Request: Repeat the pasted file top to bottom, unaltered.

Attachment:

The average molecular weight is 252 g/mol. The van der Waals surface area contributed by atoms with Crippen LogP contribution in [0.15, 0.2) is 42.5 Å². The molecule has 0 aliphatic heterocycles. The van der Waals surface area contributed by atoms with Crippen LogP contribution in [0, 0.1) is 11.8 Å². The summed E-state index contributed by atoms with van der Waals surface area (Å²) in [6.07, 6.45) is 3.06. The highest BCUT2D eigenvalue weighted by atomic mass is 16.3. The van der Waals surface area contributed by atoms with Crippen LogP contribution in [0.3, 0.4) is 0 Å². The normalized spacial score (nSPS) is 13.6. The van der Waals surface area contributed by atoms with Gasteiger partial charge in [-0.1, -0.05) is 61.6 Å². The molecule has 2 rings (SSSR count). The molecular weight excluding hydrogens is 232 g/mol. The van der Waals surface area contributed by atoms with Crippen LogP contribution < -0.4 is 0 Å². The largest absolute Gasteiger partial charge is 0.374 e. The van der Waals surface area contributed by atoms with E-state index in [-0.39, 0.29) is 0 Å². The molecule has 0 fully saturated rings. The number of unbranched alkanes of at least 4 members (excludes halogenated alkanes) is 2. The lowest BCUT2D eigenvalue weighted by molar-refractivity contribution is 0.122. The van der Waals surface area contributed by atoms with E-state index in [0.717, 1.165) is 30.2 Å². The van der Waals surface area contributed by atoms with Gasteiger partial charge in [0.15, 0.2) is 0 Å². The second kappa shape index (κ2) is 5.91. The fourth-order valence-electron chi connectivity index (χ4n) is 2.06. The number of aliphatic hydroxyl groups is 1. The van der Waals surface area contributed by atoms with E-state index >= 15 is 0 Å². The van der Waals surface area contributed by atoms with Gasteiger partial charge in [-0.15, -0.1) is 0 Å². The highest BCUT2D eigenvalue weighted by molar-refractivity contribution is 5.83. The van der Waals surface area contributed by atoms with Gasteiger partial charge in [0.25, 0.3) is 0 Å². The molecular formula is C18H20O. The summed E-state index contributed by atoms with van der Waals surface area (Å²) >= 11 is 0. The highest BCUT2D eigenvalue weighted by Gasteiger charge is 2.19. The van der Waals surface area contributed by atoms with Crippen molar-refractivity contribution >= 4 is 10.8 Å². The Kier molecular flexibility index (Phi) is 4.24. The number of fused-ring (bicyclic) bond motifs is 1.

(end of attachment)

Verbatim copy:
The average molecular weight is 252 g/mol. The van der Waals surface area contributed by atoms with Crippen LogP contribution in [0.15, 0.2) is 42.5 Å². The molecule has 0 aliphatic heterocycles. The van der Waals surface area contributed by atoms with Crippen LogP contribution in [0, 0.1) is 11.8 Å². The summed E-state index contributed by atoms with van der Waals surface area (Å²) in [6.07, 6.45) is 3.06. The highest BCUT2D eigenvalue weighted by atomic mass is 16.3. The van der Waals surface area contributed by atoms with Crippen LogP contribution in [0.3, 0.4) is 0 Å². The normalized spacial score (nSPS) is 13.6. The van der Waals surface area contributed by atoms with Gasteiger partial charge in [-0.1, -0.05) is 61.6 Å². The molecule has 2 rings (SSSR count). The molecular weight excluding hydrogens is 232 g/mol. The van der Waals surface area contributed by atoms with Crippen LogP contribution < -0.4 is 0 Å². The largest absolute Gasteiger partial charge is 0.374 e. The van der Waals surface area contributed by atoms with E-state index in [-0.39, 0.29) is 0 Å². The molecule has 0 fully saturated rings. The number of unbranched alkanes of at least 4 members (excludes halogenated alkanes) is 2. The lowest BCUT2D eigenvalue weighted by molar-refractivity contribution is 0.122. The van der Waals surface area contributed by atoms with E-state index in [0.717, 1.165) is 30.2 Å². The van der Waals surface area contributed by atoms with Gasteiger partial charge in [0.15, 0.2) is 0 Å². The second kappa shape index (κ2) is 5.91. The fourth-order valence-electron chi connectivity index (χ4n) is 2.06. The number of aliphatic hydroxyl groups is 1. The van der Waals surface area contributed by atoms with E-state index >= 15 is 0 Å². The van der Waals surface area contributed by atoms with Gasteiger partial charge in [-0.15, -0.1) is 0 Å². The highest BCUT2D eigenvalue weighted by molar-refractivity contribution is 5.83. The van der Waals surface area contributed by atoms with Gasteiger partial charge in [0.25, 0.3) is 0 Å². The molecular formula is C18H20O. The summed E-state index contributed by atoms with van der Waals surface area (Å²) >= 11 is 0. The highest BCUT2D eigenvalue weighted by Gasteiger charge is 2.19. The van der Waals surface area contributed by atoms with Crippen molar-refractivity contribution >= 4 is 10.8 Å². The Kier molecular flexibility index (Phi) is 4.24. The number of fused-ring (bicyclic) bond motifs is 1.